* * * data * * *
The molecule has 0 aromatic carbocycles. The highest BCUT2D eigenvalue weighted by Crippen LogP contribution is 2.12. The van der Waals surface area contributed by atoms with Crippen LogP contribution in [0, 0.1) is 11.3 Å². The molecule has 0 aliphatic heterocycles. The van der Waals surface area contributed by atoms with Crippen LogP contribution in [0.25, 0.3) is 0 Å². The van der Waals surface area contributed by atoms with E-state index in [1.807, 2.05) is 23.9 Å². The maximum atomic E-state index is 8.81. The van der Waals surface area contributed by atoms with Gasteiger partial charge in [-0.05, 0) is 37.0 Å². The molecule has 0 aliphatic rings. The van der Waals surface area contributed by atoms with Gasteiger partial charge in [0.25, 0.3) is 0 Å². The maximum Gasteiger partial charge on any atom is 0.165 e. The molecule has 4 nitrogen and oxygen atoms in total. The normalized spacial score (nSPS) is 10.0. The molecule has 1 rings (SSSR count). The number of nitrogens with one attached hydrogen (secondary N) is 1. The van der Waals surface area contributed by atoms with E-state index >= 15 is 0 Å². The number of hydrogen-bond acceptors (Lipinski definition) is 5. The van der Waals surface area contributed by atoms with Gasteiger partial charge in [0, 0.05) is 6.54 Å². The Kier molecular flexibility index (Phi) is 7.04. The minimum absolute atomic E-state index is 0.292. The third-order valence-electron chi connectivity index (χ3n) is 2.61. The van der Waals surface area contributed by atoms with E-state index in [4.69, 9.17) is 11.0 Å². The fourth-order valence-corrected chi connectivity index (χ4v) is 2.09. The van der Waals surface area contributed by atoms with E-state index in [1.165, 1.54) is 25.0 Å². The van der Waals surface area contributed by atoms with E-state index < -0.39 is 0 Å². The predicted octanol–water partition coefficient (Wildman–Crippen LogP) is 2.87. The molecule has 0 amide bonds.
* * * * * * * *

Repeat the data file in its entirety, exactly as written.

The molecule has 0 aromatic carbocycles. The highest BCUT2D eigenvalue weighted by Crippen LogP contribution is 2.12. The van der Waals surface area contributed by atoms with Crippen LogP contribution in [0, 0.1) is 11.3 Å². The molecule has 0 aliphatic heterocycles. The van der Waals surface area contributed by atoms with Crippen LogP contribution in [0.25, 0.3) is 0 Å². The van der Waals surface area contributed by atoms with E-state index in [1.807, 2.05) is 23.9 Å². The maximum atomic E-state index is 8.81. The van der Waals surface area contributed by atoms with Gasteiger partial charge in [-0.05, 0) is 37.0 Å². The molecule has 0 aliphatic rings. The van der Waals surface area contributed by atoms with Gasteiger partial charge in [0.25, 0.3) is 0 Å². The maximum Gasteiger partial charge on any atom is 0.165 e. The molecule has 4 nitrogen and oxygen atoms in total. The normalized spacial score (nSPS) is 10.0. The molecule has 1 rings (SSSR count). The number of nitrogens with one attached hydrogen (secondary N) is 1. The van der Waals surface area contributed by atoms with E-state index >= 15 is 0 Å². The number of hydrogen-bond acceptors (Lipinski definition) is 5. The van der Waals surface area contributed by atoms with Gasteiger partial charge in [0, 0.05) is 6.54 Å². The Kier molecular flexibility index (Phi) is 7.04. The minimum absolute atomic E-state index is 0.292. The third-order valence-electron chi connectivity index (χ3n) is 2.61. The van der Waals surface area contributed by atoms with E-state index in [4.69, 9.17) is 11.0 Å². The fourth-order valence-corrected chi connectivity index (χ4v) is 2.09. The van der Waals surface area contributed by atoms with E-state index in [1.165, 1.54) is 25.0 Å². The van der Waals surface area contributed by atoms with E-state index < -0.39 is 0 Å². The predicted octanol–water partition coefficient (Wildman–Crippen LogP) is 2.87. The molecule has 0 amide bonds.